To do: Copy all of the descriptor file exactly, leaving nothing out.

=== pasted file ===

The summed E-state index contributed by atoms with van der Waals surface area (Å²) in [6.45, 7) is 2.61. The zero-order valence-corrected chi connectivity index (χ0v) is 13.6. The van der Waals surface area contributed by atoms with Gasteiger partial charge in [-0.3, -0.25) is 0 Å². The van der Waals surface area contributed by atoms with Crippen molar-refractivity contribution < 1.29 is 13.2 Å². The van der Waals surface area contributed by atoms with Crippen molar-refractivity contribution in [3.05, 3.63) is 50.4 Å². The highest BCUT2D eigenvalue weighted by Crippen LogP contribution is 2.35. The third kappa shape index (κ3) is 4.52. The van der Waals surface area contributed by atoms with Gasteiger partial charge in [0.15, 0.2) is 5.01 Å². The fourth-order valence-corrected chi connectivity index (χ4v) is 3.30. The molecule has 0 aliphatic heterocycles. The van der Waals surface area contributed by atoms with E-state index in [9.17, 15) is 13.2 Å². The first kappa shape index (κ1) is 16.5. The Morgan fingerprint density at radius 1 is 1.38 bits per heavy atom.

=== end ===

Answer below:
The summed E-state index contributed by atoms with van der Waals surface area (Å²) in [6.45, 7) is 2.61. The zero-order valence-corrected chi connectivity index (χ0v) is 13.6. The van der Waals surface area contributed by atoms with Gasteiger partial charge in [-0.3, -0.25) is 0 Å². The van der Waals surface area contributed by atoms with Crippen molar-refractivity contribution < 1.29 is 13.2 Å². The van der Waals surface area contributed by atoms with Crippen molar-refractivity contribution in [3.05, 3.63) is 50.4 Å². The highest BCUT2D eigenvalue weighted by Crippen LogP contribution is 2.35. The third kappa shape index (κ3) is 4.52. The van der Waals surface area contributed by atoms with Gasteiger partial charge in [0.15, 0.2) is 5.01 Å². The fourth-order valence-corrected chi connectivity index (χ4v) is 3.30. The molecule has 0 aliphatic heterocycles. The van der Waals surface area contributed by atoms with E-state index in [9.17, 15) is 13.2 Å². The first kappa shape index (κ1) is 16.5. The Morgan fingerprint density at radius 1 is 1.38 bits per heavy atom.